Province 1 fails to effectively implement ban on old vehiclesTransportation entrepreneurs term the government’s year-old decision unscientific and impractical.
The federal government on March 15, 2018 had imposed a ban on public vehicles older than 20 years across the country. The ban—which was aimed to curb vehicle congestion, reduce pollution emitted by old and poorly maintained vehicles and decrease the risk of road accidents—is yet to be implemented effectively in Province 1.
As per the record of the Province 1 Transport Management Office in Itahari, around 2,250 vehicles older than 20 years are still in operation. Among them, the transport office has retired only 18 vehicles from service since the ban came into effect.
Bhim Gautam, chief at the transport office, said that all 20-year and older vehicles could not be put out of commission as “the vehicle owners did not approach the office”.
“The office does not have a detailed record of the owners of old vehicles. So we are unable to seize the vehicles,” said Gautam.
Gautam also stated legal difficulties in seizing those vehicles.
“We don’t have any specific provision that tells us what to do with the vehicles after we take control of them. We don’t have the space to keep all seized vehicles and the existing legal provisions do not authorise us to auction them off,” he added.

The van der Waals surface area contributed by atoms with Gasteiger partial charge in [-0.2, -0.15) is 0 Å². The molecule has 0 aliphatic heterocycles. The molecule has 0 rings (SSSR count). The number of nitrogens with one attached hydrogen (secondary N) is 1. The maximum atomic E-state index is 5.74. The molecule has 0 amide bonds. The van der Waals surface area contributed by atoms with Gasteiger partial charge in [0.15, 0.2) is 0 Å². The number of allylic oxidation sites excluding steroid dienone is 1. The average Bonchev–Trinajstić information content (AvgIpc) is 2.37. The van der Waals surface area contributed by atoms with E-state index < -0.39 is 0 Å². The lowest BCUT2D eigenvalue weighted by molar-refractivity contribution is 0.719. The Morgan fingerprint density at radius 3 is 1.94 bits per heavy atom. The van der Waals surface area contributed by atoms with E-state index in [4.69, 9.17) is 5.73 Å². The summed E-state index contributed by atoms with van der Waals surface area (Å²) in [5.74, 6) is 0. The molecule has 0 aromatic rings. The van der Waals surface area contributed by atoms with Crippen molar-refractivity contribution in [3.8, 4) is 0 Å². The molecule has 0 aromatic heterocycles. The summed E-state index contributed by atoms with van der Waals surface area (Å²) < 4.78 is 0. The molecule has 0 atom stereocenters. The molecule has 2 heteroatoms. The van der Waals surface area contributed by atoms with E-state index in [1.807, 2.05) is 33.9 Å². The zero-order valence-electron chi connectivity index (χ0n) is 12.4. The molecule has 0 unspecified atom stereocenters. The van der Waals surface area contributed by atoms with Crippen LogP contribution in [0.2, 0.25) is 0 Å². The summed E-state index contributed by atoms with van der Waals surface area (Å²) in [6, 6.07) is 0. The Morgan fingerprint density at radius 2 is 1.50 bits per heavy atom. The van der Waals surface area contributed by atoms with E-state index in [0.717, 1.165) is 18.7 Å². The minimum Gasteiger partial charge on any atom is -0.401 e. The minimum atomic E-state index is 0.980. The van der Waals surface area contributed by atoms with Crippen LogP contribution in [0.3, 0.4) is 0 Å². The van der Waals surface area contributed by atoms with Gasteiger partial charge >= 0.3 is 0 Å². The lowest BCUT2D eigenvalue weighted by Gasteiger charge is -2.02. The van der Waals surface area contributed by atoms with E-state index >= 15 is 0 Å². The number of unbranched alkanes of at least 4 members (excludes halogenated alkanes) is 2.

According to the transport office, most older vehicles are in operation in hill districts where there is no or less presence of traffic police. The transport office also said that the lack of manpower and resources has made it difficult for them to monitor all vehicles.
“A separate unit should be formed solely for monitoring purposes. The provincial government should take an active interest in the matter,” said Hari Prasad Lamichhane, the information officer at the transport office.
However, transportation entrepreneurs of the province are reluctant to support the government authorities to streamline the process of maintaining data of old vehicles. They argue that the government’s decision is unscientific and impractical.
“Vehicles should be obliterated through a scientific test. A vehicle of only 10 years can also be removed if it fails to meet the standards. It is quite unscientific and impractical to ban vehicles on the basis of the number of years of its make,” said Saroj Shrestha, coordinator of the Nepal National Transportation Entrepreneurs Association of Province 1.